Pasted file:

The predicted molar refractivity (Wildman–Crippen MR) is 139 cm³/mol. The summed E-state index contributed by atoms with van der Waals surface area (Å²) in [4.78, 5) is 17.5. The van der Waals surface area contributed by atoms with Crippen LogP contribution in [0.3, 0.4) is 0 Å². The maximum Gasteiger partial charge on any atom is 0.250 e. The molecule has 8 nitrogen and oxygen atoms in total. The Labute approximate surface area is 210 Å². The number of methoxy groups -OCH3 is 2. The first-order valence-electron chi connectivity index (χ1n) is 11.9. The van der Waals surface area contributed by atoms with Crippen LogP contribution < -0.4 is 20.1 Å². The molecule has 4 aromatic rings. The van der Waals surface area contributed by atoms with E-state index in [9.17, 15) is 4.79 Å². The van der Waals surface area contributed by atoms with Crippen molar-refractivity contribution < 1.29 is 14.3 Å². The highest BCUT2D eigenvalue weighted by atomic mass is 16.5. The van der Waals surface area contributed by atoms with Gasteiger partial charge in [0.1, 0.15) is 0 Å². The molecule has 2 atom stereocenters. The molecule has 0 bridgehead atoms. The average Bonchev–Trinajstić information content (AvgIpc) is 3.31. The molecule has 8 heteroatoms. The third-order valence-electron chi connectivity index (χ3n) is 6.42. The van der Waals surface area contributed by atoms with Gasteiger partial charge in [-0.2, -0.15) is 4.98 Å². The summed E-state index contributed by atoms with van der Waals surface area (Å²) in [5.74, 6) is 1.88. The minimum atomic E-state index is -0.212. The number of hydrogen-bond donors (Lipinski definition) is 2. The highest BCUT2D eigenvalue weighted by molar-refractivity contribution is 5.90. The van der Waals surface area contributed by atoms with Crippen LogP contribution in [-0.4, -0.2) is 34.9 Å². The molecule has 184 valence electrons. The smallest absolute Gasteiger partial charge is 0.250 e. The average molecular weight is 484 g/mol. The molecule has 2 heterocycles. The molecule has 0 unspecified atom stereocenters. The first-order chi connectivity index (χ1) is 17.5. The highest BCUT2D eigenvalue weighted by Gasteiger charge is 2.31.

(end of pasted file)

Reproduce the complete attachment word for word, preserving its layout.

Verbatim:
The predicted molar refractivity (Wildman–Crippen MR) is 139 cm³/mol. The summed E-state index contributed by atoms with van der Waals surface area (Å²) in [4.78, 5) is 17.5. The van der Waals surface area contributed by atoms with Crippen LogP contribution in [0.3, 0.4) is 0 Å². The maximum Gasteiger partial charge on any atom is 0.250 e. The molecule has 8 nitrogen and oxygen atoms in total. The Labute approximate surface area is 210 Å². The number of methoxy groups -OCH3 is 2. The first-order valence-electron chi connectivity index (χ1n) is 11.9. The van der Waals surface area contributed by atoms with Crippen LogP contribution < -0.4 is 20.1 Å². The molecule has 4 aromatic rings. The van der Waals surface area contributed by atoms with E-state index in [9.17, 15) is 4.79 Å². The van der Waals surface area contributed by atoms with Crippen molar-refractivity contribution < 1.29 is 14.3 Å². The highest BCUT2D eigenvalue weighted by atomic mass is 16.5. The van der Waals surface area contributed by atoms with Gasteiger partial charge in [0.1, 0.15) is 0 Å². The molecule has 2 atom stereocenters. The molecule has 0 bridgehead atoms. The average Bonchev–Trinajstić information content (AvgIpc) is 3.31. The molecule has 8 heteroatoms. The third-order valence-electron chi connectivity index (χ3n) is 6.42. The van der Waals surface area contributed by atoms with Gasteiger partial charge in [-0.2, -0.15) is 4.98 Å². The summed E-state index contributed by atoms with van der Waals surface area (Å²) in [5.74, 6) is 1.88. The minimum atomic E-state index is -0.212. The number of hydrogen-bond donors (Lipinski definition) is 2. The highest BCUT2D eigenvalue weighted by molar-refractivity contribution is 5.90. The van der Waals surface area contributed by atoms with Crippen LogP contribution in [-0.4, -0.2) is 34.9 Å². The molecule has 184 valence electrons. The smallest absolute Gasteiger partial charge is 0.250 e. The average molecular weight is 484 g/mol. The molecule has 2 heterocycles. The molecule has 0 unspecified atom stereocenters. The first-order chi connectivity index (χ1) is 17.5. The highest BCUT2D eigenvalue weighted by Gasteiger charge is 2.31.